Greg, Thanks. This is definitely "food for thought." I can probably justify one big purchase this year, and I am weighing things like table saws and that nifty hotwire foam crafting kit. These are obviously to start building the things that the Triple O serves, which would add to the fun, but this wireless controller would make operating what we have more fun. I am going to mull all of this over, as going wireless like this had seemed beyond the realm of possibilities. -Eric
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Posted by PVT Kanaka on Monday, February 13, 2017 1:14 AM
Greg, the clan voted...Structure building will be the emphasis this year...Absent overtime! I am going to look into converting "Smokey" in the not too distant future! Thanks again! -Eric
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Posted by PVT Kanaka on Tuesday, February 21, 2017 1:00 AM

Aloha!

 

Busy weekend on the Triple-O...Re-grading a few areas and adding rail joints to trouble spots occurred catch-as-can throughout the weekend.  Our big project, however, was improving our pond.  While most of the improvements were made with an eye towards fish-keeping issues that are probably beyond the scope of this blog, I am pretty proud of some of the scenic efforts.

I decided to take advantage of some settling to see if I could use last year's skills of cutting craft store "timbers" and gluing them to concrete to make retaining walls.  Here is the before (Pardon the PLAYMOBIL.  We were having fun!):

And here is the after:

I am not sure if the sand will stick to the pond foam or not.  We'll see.

I use the rest of the can of pond foam to build a barrier around the edge of about half the pond, backfilling behind it with gravel.  This is a major visual improvement.  I sprinkled some sedum clippings in to see what would happen in 1/2"-1" of gravel.  Nothing ventured, nothing gained.  I am not thrilled with the glossy look to the hardened foam, but I want to see how / if it fades before cutting it away.  Likewise, I want to see if the foam holds up to kids playing and a cattle dog cooling before finishing this effort.

Oh, and to tie up some loose ends from my last post, we did move some sidings around.  It took about 30 seconds before the crew figured out what that meant they could do, and before long barnyard animals and what-not were shuttling around the Triple O.  Still have my eyes on that controller, though! Big Smile

That's a wrap for now!

Have a great week!

 

Eric

 

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Posted by ttrigg on Tuesday, February 21, 2017 7:31 AM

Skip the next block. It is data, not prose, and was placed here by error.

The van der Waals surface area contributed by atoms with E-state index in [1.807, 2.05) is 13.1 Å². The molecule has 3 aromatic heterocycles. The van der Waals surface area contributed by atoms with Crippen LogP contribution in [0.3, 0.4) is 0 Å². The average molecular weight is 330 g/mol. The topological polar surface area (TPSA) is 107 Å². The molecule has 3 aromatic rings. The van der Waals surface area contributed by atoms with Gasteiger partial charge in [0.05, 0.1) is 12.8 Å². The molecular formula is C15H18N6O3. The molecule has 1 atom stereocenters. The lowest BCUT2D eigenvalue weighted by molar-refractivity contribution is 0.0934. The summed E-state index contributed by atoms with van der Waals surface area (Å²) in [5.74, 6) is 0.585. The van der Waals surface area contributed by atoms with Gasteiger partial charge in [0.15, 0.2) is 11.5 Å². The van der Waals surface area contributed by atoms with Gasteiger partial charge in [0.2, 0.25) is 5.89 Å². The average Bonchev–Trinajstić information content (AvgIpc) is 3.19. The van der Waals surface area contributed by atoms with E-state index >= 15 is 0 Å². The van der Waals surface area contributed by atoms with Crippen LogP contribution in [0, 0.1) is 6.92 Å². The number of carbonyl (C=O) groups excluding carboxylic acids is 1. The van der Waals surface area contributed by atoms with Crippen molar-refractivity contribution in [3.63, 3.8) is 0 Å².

Eric:

A good number of us have a water feature in our garden empire. I have a 2,000 gallon Koi pond. The key to a sucessful fish pond is moving water and filtration. I don't know if you have a stream feeding your pond. If not good circulation is key. Step one, determine your total number of gallons, select a pump and filter capable of pushing your water total water supply every 3~4 hours. Read the information charts for pumps and filters. Look close at the 'lift flow rate' for the pump. In my case I have a waterfall 38 inches above pond level. To get the desired 800 gallons per hour over the falls I needed a 2,000 gal per hour pump. Splashing water is a good way to oxygenate the water. Since I don't remmber seeing a water fall you should look at airation bar or stones like needed for an indoor fish tank. When looking at filter systems, look to over size the filter. The larger the filter the less frequent the maintenance. If you have any questions, just ask. Of the seven Koi we started we lost two from flooding by rain and two from large birds. Actually saw a Red Tail Hawk take one.

Tom Trigg

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Posted by PVT Kanaka on Monday, February 27, 2017 12:46 AM

Aloha Tom.

 

Our little pond is far  simpler, about 50-75 gallons.  The funds and space were not there for a proper koi pond, and I wanted to take advantage of year round tropical weather, anyway.  I had intended to make this a water garden, balancing fauna and plants, as I had with an empty 55 gal aquarium for years, with Southeast Asian anbantoid species (Many evolved to live in hot, low oxygen environments.) as my target "showcase" critters.  Long story short...too shallow, too exposed, and too quick to fill.  We even lost critters to dragonfly larvae, and I put the whole thing in a reinforcing loop of stupid...no fish led to bugs, but not enough fish allowed dragonfly larvae to get established which led to no fish which led to bugs...We sorted the whole thing out by erecting a shade over 2/3 of the pond and backed it off until the water hyacinth - nature's sewer plant - took.  We have had a colony of feeder guppies and a pair of mollies established for about 18 months now, so, at long last, i will try my anabantoids, probably blue gouramis.